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Framed Pictures, Canvas Prints
Posters & Jigsaws since 2004

Pestle And Mortar Gallery

Available as Framed Photos, Canvas Prints, Wall Art and Gift Items

Choose from 25 pictures in our Pestle And Mortar collection for your Wall Art or Photo Gift. Popular choices include Framed Photos, Canvas Prints, Posters and Jigsaw Puzzles. All professionally made for quick delivery.

Doctor and servant, 13th century, (1910) Featured Print

Doctor and servant, 13th century, (1910)

Doctor and servant, 13th century, (1910). The doctor wears a Phrygian cap, mantle, dalmatica with embroidered girdle and hem, and a tunic underneath. The servant wears a single tunic. Illustration from British Costume during 19 Centuries by Mrs Charles H Ashdown, (London, 1910)

© The Print Collector / Heritage-Images

13th Century, Ashdown, B W, Black And White, Britain, British, Cap, Century, Charles H, Clothes, Costume, Country, Doctor, Dress, Emily Jessie, Emily Jessie Ashdown, England, English, Grinding, Guy, Headdress, Headgear, Ingredients, Instructing, Instructions, Job, Location, Male, Man, Mediaeval, Medicine, Medieval, Men, Middle Ages, Monochrome, Mrs, Mrs Ashdown, Mrs Charles H Ashdown, Occupation, People, Pestle And Mortar, Phrygian Cap, Physician, Pointing, Print Collector26, Profession, Science, Scroll, Servant, Social Class, The Print Collector, Thirteenth Century, Tunic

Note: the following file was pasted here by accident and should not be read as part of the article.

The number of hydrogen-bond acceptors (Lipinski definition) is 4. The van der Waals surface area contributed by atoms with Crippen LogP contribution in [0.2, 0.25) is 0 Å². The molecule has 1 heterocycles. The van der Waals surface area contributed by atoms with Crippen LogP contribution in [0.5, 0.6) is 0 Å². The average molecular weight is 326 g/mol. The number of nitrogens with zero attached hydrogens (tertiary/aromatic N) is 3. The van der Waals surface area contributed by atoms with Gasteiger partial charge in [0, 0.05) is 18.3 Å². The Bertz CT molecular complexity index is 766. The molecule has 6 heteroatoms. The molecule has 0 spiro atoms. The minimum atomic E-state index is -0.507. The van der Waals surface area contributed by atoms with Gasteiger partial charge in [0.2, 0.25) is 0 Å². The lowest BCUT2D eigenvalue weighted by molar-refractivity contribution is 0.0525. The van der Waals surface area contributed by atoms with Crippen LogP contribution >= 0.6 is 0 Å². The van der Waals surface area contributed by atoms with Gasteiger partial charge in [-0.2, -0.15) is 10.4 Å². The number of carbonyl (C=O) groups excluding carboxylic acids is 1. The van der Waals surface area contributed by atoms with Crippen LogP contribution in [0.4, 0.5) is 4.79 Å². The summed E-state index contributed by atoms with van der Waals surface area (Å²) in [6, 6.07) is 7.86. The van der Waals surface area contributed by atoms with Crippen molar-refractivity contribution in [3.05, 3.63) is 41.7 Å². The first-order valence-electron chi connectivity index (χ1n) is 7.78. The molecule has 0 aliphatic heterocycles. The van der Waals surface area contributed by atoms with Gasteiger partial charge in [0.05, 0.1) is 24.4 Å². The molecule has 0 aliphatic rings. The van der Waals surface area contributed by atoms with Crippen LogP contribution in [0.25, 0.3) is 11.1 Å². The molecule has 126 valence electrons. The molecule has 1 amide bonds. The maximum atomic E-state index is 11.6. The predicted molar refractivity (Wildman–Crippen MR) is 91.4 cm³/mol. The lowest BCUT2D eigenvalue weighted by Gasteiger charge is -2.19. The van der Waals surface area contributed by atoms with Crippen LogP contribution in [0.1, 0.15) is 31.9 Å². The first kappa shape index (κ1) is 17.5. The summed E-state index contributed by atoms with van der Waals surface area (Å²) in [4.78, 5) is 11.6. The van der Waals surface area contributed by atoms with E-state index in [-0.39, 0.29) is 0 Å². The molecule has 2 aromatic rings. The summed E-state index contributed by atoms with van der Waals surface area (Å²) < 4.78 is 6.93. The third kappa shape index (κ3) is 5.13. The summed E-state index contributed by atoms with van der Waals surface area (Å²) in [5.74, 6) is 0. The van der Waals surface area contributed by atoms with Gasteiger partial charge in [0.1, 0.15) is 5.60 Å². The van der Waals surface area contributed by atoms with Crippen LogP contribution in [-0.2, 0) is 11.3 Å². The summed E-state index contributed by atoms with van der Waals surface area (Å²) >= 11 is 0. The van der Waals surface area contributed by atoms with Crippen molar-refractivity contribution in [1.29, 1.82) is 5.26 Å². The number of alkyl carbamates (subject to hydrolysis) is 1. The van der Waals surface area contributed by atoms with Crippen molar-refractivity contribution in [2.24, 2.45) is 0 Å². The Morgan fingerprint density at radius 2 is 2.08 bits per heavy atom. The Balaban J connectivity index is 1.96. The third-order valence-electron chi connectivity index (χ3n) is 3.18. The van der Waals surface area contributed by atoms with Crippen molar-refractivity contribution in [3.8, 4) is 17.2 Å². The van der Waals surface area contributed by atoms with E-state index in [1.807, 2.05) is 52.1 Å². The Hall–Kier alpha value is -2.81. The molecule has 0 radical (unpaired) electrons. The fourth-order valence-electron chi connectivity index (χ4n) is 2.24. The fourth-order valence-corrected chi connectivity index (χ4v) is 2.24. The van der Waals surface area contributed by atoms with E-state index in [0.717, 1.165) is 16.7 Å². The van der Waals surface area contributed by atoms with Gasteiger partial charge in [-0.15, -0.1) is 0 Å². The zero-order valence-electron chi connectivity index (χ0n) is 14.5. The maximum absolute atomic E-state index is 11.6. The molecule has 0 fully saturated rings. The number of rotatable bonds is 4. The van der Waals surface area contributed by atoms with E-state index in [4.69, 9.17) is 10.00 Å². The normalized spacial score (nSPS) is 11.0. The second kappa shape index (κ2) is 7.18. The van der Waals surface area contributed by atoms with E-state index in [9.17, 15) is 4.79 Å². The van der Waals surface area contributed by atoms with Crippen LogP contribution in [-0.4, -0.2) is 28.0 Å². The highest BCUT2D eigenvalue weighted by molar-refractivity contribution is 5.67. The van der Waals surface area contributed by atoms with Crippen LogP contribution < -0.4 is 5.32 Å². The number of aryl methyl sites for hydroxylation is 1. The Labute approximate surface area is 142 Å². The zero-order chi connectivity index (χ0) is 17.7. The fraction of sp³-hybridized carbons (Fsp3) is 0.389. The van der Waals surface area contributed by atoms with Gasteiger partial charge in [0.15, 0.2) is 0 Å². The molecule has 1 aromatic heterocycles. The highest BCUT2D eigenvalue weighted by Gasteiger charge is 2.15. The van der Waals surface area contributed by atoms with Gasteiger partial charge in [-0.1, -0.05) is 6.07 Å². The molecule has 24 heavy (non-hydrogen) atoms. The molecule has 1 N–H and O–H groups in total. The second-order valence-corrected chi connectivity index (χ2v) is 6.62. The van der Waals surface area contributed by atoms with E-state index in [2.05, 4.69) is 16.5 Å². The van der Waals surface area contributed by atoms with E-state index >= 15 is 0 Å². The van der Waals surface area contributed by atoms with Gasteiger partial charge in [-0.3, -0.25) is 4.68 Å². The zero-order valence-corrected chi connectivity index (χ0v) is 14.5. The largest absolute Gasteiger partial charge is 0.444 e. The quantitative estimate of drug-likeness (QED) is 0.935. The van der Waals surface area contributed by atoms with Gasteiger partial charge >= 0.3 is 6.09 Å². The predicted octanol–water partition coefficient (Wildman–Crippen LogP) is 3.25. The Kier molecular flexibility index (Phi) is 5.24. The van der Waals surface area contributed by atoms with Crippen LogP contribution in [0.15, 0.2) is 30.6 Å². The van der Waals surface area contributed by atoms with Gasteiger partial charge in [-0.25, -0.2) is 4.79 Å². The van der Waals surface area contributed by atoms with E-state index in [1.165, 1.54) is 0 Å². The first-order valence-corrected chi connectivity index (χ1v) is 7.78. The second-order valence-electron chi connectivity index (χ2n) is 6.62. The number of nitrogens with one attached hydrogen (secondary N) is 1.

The Great Lozenge-Maker. A Hint to Paterfamilias, 1858. Artist: John Leech Featured Print

The Great Lozenge-Maker. A Hint to Paterfamilias, 1858. Artist: John Leech

The Great Lozenge-Maker. A Hint to Paterfamilias, 1858. This cartoon indicts the sweet-making industry. At the time, many strange, and possibly noxious ingredients were used in sweets, with no requirement for their details to be given. However, this cartoon was specifically generated by an incident in Bradford in which some 18 people died, and more than 200 became ill, after buying sweets from a confectioner in the town. This confectioner managed to use 12 lbs of arsenic in a preparation of sweets, instead of gypsum. The skeleton is shown grinding energetically at a huge pestle, and is surrounded by barrels of poisonous ingredients. On the shelves are boxes labelled Mottoes and Bon Bons for Juvenile Parties showing that many of the sweets he is preparing will be sold for children's consumption, thus the warning A Hint to Paterfamilias'. The first part of the title, The Great Lozenge-Maker is a satirical reflection of the fact that lozenges are usually considered to be medicinal rather than deadly. From Punch, or the London Charivari, November 20, 1858

© The Print Collector / Heritage-Images